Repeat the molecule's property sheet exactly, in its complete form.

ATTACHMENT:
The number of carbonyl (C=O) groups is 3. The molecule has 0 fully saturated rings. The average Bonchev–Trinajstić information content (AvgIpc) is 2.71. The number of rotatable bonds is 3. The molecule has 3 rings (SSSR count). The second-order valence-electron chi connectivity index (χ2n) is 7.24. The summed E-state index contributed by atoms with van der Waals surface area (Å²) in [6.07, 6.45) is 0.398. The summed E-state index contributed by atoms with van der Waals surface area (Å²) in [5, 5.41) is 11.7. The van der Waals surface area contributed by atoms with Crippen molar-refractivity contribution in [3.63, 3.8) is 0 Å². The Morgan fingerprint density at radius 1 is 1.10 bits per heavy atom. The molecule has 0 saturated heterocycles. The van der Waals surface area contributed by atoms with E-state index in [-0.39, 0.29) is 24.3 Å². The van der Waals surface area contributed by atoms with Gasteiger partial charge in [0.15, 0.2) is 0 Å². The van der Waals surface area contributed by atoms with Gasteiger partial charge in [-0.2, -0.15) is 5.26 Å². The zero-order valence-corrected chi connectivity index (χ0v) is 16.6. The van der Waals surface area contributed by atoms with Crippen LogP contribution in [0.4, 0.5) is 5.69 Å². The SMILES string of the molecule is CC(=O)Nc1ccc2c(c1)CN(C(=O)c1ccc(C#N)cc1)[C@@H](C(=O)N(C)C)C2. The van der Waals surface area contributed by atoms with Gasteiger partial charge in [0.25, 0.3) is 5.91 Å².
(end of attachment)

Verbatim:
The number of carbonyl (C=O) groups is 3. The molecule has 0 fully saturated rings. The average Bonchev–Trinajstić information content (AvgIpc) is 2.71. The number of rotatable bonds is 3. The molecule has 3 rings (SSSR count). The second-order valence-electron chi connectivity index (χ2n) is 7.24. The summed E-state index contributed by atoms with van der Waals surface area (Å²) in [6.07, 6.45) is 0.398. The summed E-state index contributed by atoms with van der Waals surface area (Å²) in [5, 5.41) is 11.7. The van der Waals surface area contributed by atoms with Crippen molar-refractivity contribution in [3.63, 3.8) is 0 Å². The Morgan fingerprint density at radius 1 is 1.10 bits per heavy atom. The molecule has 0 saturated heterocycles. The van der Waals surface area contributed by atoms with E-state index in [-0.39, 0.29) is 24.3 Å². The van der Waals surface area contributed by atoms with Gasteiger partial charge in [0.15, 0.2) is 0 Å². The van der Waals surface area contributed by atoms with Gasteiger partial charge in [-0.2, -0.15) is 5.26 Å². The zero-order valence-corrected chi connectivity index (χ0v) is 16.6. The van der Waals surface area contributed by atoms with Crippen LogP contribution in [0.4, 0.5) is 5.69 Å². The SMILES string of the molecule is CC(=O)Nc1ccc2c(c1)CN(C(=O)c1ccc(C#N)cc1)[C@@H](C(=O)N(C)C)C2. The van der Waals surface area contributed by atoms with Gasteiger partial charge in [0.25, 0.3) is 5.91 Å².